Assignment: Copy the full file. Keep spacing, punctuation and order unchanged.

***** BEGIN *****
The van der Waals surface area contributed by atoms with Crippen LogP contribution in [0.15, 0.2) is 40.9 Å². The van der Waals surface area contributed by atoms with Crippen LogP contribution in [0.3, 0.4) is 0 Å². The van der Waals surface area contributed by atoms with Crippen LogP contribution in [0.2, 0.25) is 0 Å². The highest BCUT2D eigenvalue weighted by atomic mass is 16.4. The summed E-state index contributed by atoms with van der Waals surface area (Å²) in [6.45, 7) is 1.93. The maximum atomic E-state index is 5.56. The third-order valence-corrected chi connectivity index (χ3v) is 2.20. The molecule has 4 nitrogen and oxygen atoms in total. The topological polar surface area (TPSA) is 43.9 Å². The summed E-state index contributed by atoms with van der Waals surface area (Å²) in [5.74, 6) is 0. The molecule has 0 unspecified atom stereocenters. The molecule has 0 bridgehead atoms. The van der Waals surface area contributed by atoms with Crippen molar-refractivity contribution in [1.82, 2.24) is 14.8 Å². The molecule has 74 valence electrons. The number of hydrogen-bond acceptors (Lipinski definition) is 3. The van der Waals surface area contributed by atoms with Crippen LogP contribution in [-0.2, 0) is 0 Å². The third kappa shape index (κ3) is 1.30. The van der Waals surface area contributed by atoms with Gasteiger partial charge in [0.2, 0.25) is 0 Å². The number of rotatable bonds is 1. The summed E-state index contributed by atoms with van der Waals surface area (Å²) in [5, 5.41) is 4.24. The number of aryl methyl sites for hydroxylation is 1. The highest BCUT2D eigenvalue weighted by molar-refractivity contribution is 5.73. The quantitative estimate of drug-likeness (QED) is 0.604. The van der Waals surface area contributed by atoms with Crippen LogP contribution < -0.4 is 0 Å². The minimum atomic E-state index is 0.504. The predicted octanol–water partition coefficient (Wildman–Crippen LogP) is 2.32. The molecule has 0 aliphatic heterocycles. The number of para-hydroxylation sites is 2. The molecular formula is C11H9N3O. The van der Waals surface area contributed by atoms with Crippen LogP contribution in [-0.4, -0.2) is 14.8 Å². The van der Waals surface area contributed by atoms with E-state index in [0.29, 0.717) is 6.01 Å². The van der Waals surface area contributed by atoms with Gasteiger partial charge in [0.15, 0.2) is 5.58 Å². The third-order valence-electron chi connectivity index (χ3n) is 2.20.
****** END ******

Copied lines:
The van der Waals surface area contributed by atoms with Crippen LogP contribution in [0.15, 0.2) is 40.9 Å². The van der Waals surface area contributed by atoms with Crippen LogP contribution in [0.3, 0.4) is 0 Å². The van der Waals surface area contributed by atoms with Crippen LogP contribution in [0.2, 0.25) is 0 Å². The highest BCUT2D eigenvalue weighted by atomic mass is 16.4. The summed E-state index contributed by atoms with van der Waals surface area (Å²) in [6.45, 7) is 1.93. The maximum atomic E-state index is 5.56. The third-order valence-corrected chi connectivity index (χ3v) is 2.20. The molecule has 4 nitrogen and oxygen atoms in total. The topological polar surface area (TPSA) is 43.9 Å². The summed E-state index contributed by atoms with van der Waals surface area (Å²) in [5.74, 6) is 0. The molecule has 0 unspecified atom stereocenters. The molecule has 0 bridgehead atoms. The van der Waals surface area contributed by atoms with Crippen molar-refractivity contribution in [1.82, 2.24) is 14.8 Å². The molecule has 74 valence electrons. The number of hydrogen-bond acceptors (Lipinski definition) is 3. The van der Waals surface area contributed by atoms with Crippen LogP contribution in [-0.2, 0) is 0 Å². The third kappa shape index (κ3) is 1.30. The van der Waals surface area contributed by atoms with Gasteiger partial charge in [0.2, 0.25) is 0 Å². The number of rotatable bonds is 1. The summed E-state index contributed by atoms with van der Waals surface area (Å²) in [5, 5.41) is 4.24. The number of aryl methyl sites for hydroxylation is 1. The highest BCUT2D eigenvalue weighted by molar-refractivity contribution is 5.73. The quantitative estimate of drug-likeness (QED) is 0.604. The van der Waals surface area contributed by atoms with Crippen LogP contribution < -0.4 is 0 Å². The minimum atomic E-state index is 0.504. The predicted octanol–water partition coefficient (Wildman–Crippen LogP) is 2.32. The molecule has 0 aliphatic heterocycles. The number of para-hydroxylation sites is 2. The molecular formula is C11H9N3O. The van der Waals surface area contributed by atoms with Crippen LogP contribution in [-0.4, -0.2) is 14.8 Å². The van der Waals surface area contributed by atoms with E-state index in [0.29, 0.717) is 6.01 Å². The van der Waals surface area contributed by atoms with Gasteiger partial charge in [0.15, 0.2) is 5.58 Å². The third-order valence-electron chi connectivity index (χ3n) is 2.20.